1 Timothy 4:10 reads:

That is why we labor and strive, because we have put our hope in the living God, who is the Savior of all people, and especially of those who believe. [NIV]

Is there any historical use of this text by known early adherents to Universalism?

(See also this parallel question about the origins of this verse.)

  • @depperm no not really; the older the reference the better.
    – David
    Jan 30, 2017 at 7:23
  • Closely related question: hermeneutics.stackexchange.com/q/4590/36
    – Caleb
    Jan 30, 2017 at 7:39
  • "Is there any" questions are sometimes problematic. It might be better to ask for the earliest explicit use or interpretation of this verse by universalists.
    – curiousdannii
    Jan 30, 2017 at 14:36

2 Answers 2


At least three early adherents of apocatastasis refer to this passage. But not all their references to it are necessarily defenses of that particular doctrine. For example, Origen uses it to argue for the general love of God for his creation:

We both read and know that God loves all existing things, and loathes nothing which He has made, for He would not have created anything in hatred. [...] For He Himself is said to be the Saviour of all men, especially of them that believe; and His Christ to be the propitiation for our sins, and not for ours only, but also for the sins of the whole world. (Against Celsus, 4.28)

Clement of Alexandria's Stromata is often cited to demonstrate his belief in universalism, and he quotes this verse in it:

And to speak comprehensively, all benefit appertaining to life, in its highest reason, proceeding from the Sovereign God, the Father who is over all, is consummated by the Son, who also on this account “is the Saviour of all men,” says the apostle, “but especially of those who believe.” (6.17)

He also quotes it in Exhortation to the Heathen, which may be the earliest reference to the verse by a universalist (c. 195):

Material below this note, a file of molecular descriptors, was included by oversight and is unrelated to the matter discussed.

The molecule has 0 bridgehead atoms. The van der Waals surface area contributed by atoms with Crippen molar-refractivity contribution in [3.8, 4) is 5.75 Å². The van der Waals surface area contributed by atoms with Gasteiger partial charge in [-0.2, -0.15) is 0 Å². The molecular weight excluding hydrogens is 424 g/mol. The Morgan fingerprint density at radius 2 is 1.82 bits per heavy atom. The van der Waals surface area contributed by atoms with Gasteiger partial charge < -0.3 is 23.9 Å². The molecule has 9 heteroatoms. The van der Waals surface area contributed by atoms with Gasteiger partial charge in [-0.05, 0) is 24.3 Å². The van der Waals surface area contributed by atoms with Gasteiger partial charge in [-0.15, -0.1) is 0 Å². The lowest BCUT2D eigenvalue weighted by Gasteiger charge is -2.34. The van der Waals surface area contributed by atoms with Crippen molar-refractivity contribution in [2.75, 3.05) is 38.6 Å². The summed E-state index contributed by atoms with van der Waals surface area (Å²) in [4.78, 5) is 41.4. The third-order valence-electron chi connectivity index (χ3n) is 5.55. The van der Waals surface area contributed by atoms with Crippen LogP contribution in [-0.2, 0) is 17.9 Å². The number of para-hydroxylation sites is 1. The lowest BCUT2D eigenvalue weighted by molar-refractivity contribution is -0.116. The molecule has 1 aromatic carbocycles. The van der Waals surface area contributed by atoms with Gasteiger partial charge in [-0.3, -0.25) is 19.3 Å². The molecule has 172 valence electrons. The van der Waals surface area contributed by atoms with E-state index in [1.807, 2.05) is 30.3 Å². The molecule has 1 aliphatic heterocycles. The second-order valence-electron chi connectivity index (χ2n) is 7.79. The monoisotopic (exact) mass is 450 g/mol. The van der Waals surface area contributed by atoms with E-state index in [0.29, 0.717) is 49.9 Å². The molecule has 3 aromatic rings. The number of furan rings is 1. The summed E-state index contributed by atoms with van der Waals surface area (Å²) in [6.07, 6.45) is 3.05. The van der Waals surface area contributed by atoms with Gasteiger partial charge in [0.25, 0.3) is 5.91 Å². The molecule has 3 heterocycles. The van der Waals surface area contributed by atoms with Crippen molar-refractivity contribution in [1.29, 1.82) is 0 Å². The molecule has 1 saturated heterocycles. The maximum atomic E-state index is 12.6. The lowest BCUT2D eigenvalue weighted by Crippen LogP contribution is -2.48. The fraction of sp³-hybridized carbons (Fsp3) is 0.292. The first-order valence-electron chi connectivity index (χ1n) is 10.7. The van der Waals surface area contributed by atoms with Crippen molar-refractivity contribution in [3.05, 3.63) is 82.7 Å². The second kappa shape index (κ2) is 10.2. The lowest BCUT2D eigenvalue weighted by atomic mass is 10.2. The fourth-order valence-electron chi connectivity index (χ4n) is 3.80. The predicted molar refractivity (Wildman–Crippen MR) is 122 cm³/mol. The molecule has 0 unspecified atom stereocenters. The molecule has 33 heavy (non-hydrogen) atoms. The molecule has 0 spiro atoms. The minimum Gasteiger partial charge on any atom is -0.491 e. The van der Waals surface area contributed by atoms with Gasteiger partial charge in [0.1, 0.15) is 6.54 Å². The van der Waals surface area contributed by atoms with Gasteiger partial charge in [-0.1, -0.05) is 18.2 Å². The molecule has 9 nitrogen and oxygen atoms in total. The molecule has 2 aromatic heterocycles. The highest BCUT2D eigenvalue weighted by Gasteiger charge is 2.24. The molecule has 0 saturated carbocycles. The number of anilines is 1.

You may, if you choose, purchase salvation, though of inestimable value, with your own resources, love and living faith, which will be reckoned a suitable price. This recompense God cheerfully accepts; “for we trust in the living God, who is the Saviour of all men, especially of those who believe.” (Chapter 9)

And finally, Gregory of Nyssa cites the verse in his argument for the trinity, "On 'Not Three Gods'":

And as the Saviour of all men, specially of them that believe, is spoken of by the Apostle as one, and no one from this phrase argues either that the Son does not save them who believe, or that salvation is given to those who receive it without the intervention of the Spirit; but God who is over all, is the Saviour of all, while the Son works salvation by means of the grace of the Spirit, and yet they are not on this account called in Scripture three Saviours

There's some debate over whether these three all believe in "universalism" as it is defined today. But these three authors are certainly among the most likely candidates for that label in the early church.

  • Excellent answer Nathaniel. I don't know why I had so much trouble finding an Origen quote.....@David this is definitely the best answer.
    – Cannabijoy
    Jan 30, 2017 at 16:37
  • @anonymouswho Thanks! Yours is definitely helpful too; noting Stromata 7.2 is certainly worthwhile. Jan 30, 2017 at 16:54
  • @anonymouswho fully agree! accepted answer. All good answers, good attention tomthisvquestion.
    – David
    Jan 30, 2017 at 23:54